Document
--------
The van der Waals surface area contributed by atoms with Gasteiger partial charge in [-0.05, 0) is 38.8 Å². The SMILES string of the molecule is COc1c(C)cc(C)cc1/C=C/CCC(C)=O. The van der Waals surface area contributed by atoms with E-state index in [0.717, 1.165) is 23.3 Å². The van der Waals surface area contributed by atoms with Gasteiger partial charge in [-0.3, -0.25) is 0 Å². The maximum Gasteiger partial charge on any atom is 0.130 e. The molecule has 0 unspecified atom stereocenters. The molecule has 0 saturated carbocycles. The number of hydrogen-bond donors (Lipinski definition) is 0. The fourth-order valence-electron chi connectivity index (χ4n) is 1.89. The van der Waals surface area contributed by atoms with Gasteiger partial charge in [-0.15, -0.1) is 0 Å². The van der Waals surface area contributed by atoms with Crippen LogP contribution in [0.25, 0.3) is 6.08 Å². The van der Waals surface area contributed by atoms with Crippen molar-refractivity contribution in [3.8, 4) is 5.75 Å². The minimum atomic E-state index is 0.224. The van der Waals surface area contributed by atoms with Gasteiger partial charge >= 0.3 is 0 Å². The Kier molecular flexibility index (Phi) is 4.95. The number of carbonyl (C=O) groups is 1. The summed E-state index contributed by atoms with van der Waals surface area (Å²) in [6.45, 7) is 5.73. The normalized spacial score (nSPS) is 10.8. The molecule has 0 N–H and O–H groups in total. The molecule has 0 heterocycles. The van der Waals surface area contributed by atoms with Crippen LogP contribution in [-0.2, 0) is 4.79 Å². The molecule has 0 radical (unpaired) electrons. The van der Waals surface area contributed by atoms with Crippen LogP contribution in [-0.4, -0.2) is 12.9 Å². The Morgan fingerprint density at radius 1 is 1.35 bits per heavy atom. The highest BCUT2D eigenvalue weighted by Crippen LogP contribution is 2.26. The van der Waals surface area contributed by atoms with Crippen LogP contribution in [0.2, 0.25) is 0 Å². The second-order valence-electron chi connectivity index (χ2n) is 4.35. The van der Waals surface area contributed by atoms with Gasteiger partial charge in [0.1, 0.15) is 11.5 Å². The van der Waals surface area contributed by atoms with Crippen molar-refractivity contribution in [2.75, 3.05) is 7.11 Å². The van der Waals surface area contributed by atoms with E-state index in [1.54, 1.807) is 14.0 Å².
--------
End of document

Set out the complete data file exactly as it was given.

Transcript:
The van der Waals surface area contributed by atoms with Gasteiger partial charge in [-0.05, 0) is 38.8 Å². The SMILES string of the molecule is COc1c(C)cc(C)cc1/C=C/CCC(C)=O. The van der Waals surface area contributed by atoms with E-state index in [0.717, 1.165) is 23.3 Å². The van der Waals surface area contributed by atoms with Gasteiger partial charge in [-0.3, -0.25) is 0 Å². The maximum Gasteiger partial charge on any atom is 0.130 e. The molecule has 0 unspecified atom stereocenters. The molecule has 0 saturated carbocycles. The number of hydrogen-bond donors (Lipinski definition) is 0. The fourth-order valence-electron chi connectivity index (χ4n) is 1.89. The van der Waals surface area contributed by atoms with Gasteiger partial charge in [-0.15, -0.1) is 0 Å². The van der Waals surface area contributed by atoms with Crippen LogP contribution in [0.25, 0.3) is 6.08 Å². The van der Waals surface area contributed by atoms with Crippen molar-refractivity contribution in [3.8, 4) is 5.75 Å². The minimum atomic E-state index is 0.224. The van der Waals surface area contributed by atoms with Gasteiger partial charge >= 0.3 is 0 Å². The Kier molecular flexibility index (Phi) is 4.95. The number of carbonyl (C=O) groups is 1. The summed E-state index contributed by atoms with van der Waals surface area (Å²) in [6.45, 7) is 5.73. The normalized spacial score (nSPS) is 10.8. The molecule has 0 N–H and O–H groups in total. The molecule has 0 heterocycles. The van der Waals surface area contributed by atoms with Crippen LogP contribution in [-0.2, 0) is 4.79 Å². The molecule has 0 radical (unpaired) electrons. The van der Waals surface area contributed by atoms with Crippen LogP contribution in [-0.4, -0.2) is 12.9 Å². The Morgan fingerprint density at radius 1 is 1.35 bits per heavy atom. The highest BCUT2D eigenvalue weighted by Crippen LogP contribution is 2.26. The van der Waals surface area contributed by atoms with Crippen LogP contribution in [0.2, 0.25) is 0 Å². The second-order valence-electron chi connectivity index (χ2n) is 4.35. The van der Waals surface area contributed by atoms with Gasteiger partial charge in [0.1, 0.15) is 11.5 Å². The van der Waals surface area contributed by atoms with Crippen molar-refractivity contribution in [2.75, 3.05) is 7.11 Å². The van der Waals surface area contributed by atoms with E-state index in [1.54, 1.807) is 14.0 Å².